Join the 7069 lawsuit, part 1: an elegant fight for good faith in state government

Join the 7069 lawsuit, part 1: an elegant fight for good faith in state government

America’s worst, most corrupt School Board sits in Tallahassee in comfy state legislator chairs. Your vote for a local School Board member matters little or nothing to them. Their behavior shows they believe they can do anything to you — or allow anything to happen –and get away with it. Therein lies the elegance of the 7069 lawsuit. It’s not the charter school stuff or even the Title 1 theft. Lawyers can hit those tennis balls back and forth all day. Rather, the transformative value of the suit comes from challenging the bad faith nature of 7069’s political creation. In short, our corrupt legislators created an unvetted, haphazard buffet of hooey – and called it a meal. They did it at the 11th hour of the session. They gave no thought to implementing it. And they were completely indifferent to the opinions and observations of the officials elected by their communities to oversee education. Even more importantly, they were indifferent to the human experience of the people who must execute and learn on the ground. To state the obvious: that is not how a good faith partner behaves. That’s how an abusive spouse behaves. The 7069 suit is the governmental equivalent of a restraining order. A derelict partner I’m not a lawyer, but most analyses I’ve heard indicate that 7069 is most vulnerable legally to the “single subject” doctrine. That’s the idea that you don’t cram multiple varieties of unvetted hooey into a single law. You don’t do that because it shows bad faith to the people who elected you — and that you are supposed to serve. 7069, above all else, is a massive steaming pile of bad faith dumped on Florida’s local communities. Challenging it provides a clear community declaration: you are acting in bad faith, legislators. I am fully confident my community wants me to make that statement. And I will proudly vote to make it on Aug. 22. The vast majority of what you experience in Florida schools, as a parent or teacher or student or taxpayer, emanates directly from our one-party Legislature and governor. The rest of it reflects incentives created by Tallahassee that shape behavior hundreds of miles away. Those incentives are generally terrible and often reward abusive leadership and management at the local level. In truth, one can argue there is no such thing as a local School Board. Our funding comes...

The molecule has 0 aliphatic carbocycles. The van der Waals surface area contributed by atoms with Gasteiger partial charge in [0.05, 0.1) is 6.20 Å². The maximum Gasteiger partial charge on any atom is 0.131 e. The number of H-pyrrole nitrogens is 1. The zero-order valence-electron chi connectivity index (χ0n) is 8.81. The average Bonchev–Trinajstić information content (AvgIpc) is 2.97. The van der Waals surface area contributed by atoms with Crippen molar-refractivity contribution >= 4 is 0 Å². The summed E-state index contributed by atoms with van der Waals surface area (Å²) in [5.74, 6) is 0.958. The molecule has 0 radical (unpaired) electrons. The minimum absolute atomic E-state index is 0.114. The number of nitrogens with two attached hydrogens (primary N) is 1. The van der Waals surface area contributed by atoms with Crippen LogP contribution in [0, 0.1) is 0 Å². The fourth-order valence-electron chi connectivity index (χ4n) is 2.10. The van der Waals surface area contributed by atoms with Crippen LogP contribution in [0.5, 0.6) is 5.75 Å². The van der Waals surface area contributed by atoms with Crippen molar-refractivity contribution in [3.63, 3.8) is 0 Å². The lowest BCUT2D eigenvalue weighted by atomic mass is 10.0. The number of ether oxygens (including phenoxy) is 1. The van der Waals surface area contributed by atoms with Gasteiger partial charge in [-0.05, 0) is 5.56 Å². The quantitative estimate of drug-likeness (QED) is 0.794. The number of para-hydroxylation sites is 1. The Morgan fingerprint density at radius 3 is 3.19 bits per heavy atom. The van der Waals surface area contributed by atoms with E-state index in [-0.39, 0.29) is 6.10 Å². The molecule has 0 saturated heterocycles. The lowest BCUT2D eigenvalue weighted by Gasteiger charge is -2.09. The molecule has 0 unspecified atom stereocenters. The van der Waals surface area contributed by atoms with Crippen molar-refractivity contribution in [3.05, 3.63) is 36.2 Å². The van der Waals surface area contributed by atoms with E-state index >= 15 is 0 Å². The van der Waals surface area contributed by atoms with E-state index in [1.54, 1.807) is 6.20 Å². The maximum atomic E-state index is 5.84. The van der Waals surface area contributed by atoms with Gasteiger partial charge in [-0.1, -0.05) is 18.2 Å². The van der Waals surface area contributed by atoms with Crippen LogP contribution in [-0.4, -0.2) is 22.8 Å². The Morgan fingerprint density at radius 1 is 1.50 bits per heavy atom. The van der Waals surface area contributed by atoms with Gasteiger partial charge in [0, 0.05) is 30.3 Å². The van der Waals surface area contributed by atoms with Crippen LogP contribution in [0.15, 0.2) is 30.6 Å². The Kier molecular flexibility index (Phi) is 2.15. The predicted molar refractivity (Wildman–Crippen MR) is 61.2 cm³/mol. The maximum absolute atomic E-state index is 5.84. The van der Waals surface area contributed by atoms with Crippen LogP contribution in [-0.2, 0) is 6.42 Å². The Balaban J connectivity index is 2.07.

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Changing culture requires confronting it: explaining my administrator vote

Changing culture requires confronting it: explaining my administrator vote

Take a look at the brief clip that follows. It comes from last week’s regular School Board meeting. In it, I explain why I felt it morally and ethically necessary to vote against a slate of administrator hires and promotions. In short, the circumstances of two specific appointments trouble me deeply. Our HR department has said it is reviewing both of them, based on my prodding. With that in mind, I let top district staff know on the Monday afternoon before the meeting that I could not support these administrator appointments. And then I raised it again at the work session Tuesday morning. You can see that discussion starting at the 2:57:00 mark in the video that follows. My goal in providing this advance notice was to avoid surprising or embarrassing people on Tuesday evening. Typically, the new administrator introductions make for a happy occasion. The appointees often bring their families to share in celebration. Kay Fields and I agree At the end of the work session discussion, you can hear Chair Kay Fields say: “The only thing that I’ll say about his situation here is that I think it’s very important for us as board members to understand our role. Our role is not to hire and fire. That’s Miss Jackie’s role.” She’s referring to Superintendent Jackie Byrd. I want to address that for a moment. In short, I agree. I wrote about that last week in an essay about my personnel philosophy. You can read at this link. Key passage: Personnel issues and changes are among the thorniest of issues for an active School Board member. I only supervise four employees. The vast majority of the rest report up to one of those four: the superintendent. Yet, serving 100,000 kids well requires a healthy human organism of 13,000 employees (and we really need more) willing to do hard, hard work for generally substandard pay. I believe I’m responsible for establishing a culture, through policy and comment, that reflects my community’s expectations of leadership and fairness. I’m responsible for the setting conditions that allow that organism to thrive at all levels… …The three [personnel issues] I mentioned are the only three in which I’ve intervened. And I did so because they involve allegations of abusive or unethical behavior. I felt it was my duty to intervene. I’m not intervening directly in a number of other personnel decisions whose...